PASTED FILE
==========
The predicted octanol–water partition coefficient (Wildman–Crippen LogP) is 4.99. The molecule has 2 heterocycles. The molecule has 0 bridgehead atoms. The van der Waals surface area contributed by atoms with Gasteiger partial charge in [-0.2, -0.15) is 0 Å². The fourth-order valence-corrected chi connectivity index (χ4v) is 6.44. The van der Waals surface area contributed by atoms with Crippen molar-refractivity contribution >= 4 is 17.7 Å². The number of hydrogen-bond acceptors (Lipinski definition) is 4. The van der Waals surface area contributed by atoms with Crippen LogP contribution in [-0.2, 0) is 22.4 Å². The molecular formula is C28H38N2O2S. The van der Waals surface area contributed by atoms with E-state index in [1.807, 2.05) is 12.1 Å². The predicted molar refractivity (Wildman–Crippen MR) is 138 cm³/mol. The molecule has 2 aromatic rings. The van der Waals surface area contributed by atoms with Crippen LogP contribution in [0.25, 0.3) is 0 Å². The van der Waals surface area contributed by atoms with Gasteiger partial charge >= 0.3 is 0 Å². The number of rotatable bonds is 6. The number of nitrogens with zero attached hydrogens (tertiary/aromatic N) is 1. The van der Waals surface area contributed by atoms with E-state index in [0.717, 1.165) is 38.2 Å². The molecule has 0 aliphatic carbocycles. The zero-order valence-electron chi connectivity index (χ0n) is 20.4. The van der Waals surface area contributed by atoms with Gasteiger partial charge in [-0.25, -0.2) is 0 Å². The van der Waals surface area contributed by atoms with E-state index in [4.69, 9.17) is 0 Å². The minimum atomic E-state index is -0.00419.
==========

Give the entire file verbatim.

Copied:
The predicted octanol–water partition coefficient (Wildman–Crippen LogP) is 4.99. The molecule has 2 heterocycles. The molecule has 0 bridgehead atoms. The van der Waals surface area contributed by atoms with Gasteiger partial charge in [-0.2, -0.15) is 0 Å². The fourth-order valence-corrected chi connectivity index (χ4v) is 6.44. The van der Waals surface area contributed by atoms with Crippen molar-refractivity contribution >= 4 is 17.7 Å². The number of hydrogen-bond acceptors (Lipinski definition) is 4. The van der Waals surface area contributed by atoms with Crippen LogP contribution in [-0.2, 0) is 22.4 Å². The molecular formula is C28H38N2O2S. The van der Waals surface area contributed by atoms with E-state index in [1.807, 2.05) is 12.1 Å². The predicted molar refractivity (Wildman–Crippen MR) is 138 cm³/mol. The molecule has 2 aromatic rings. The van der Waals surface area contributed by atoms with Crippen LogP contribution in [0.25, 0.3) is 0 Å². The van der Waals surface area contributed by atoms with Gasteiger partial charge >= 0.3 is 0 Å². The number of rotatable bonds is 6. The number of nitrogens with zero attached hydrogens (tertiary/aromatic N) is 1. The van der Waals surface area contributed by atoms with E-state index in [0.717, 1.165) is 38.2 Å². The molecule has 0 aliphatic carbocycles. The zero-order valence-electron chi connectivity index (χ0n) is 20.4. The van der Waals surface area contributed by atoms with Gasteiger partial charge in [-0.25, -0.2) is 0 Å². The van der Waals surface area contributed by atoms with E-state index in [4.69, 9.17) is 0 Å². The minimum atomic E-state index is -0.00419.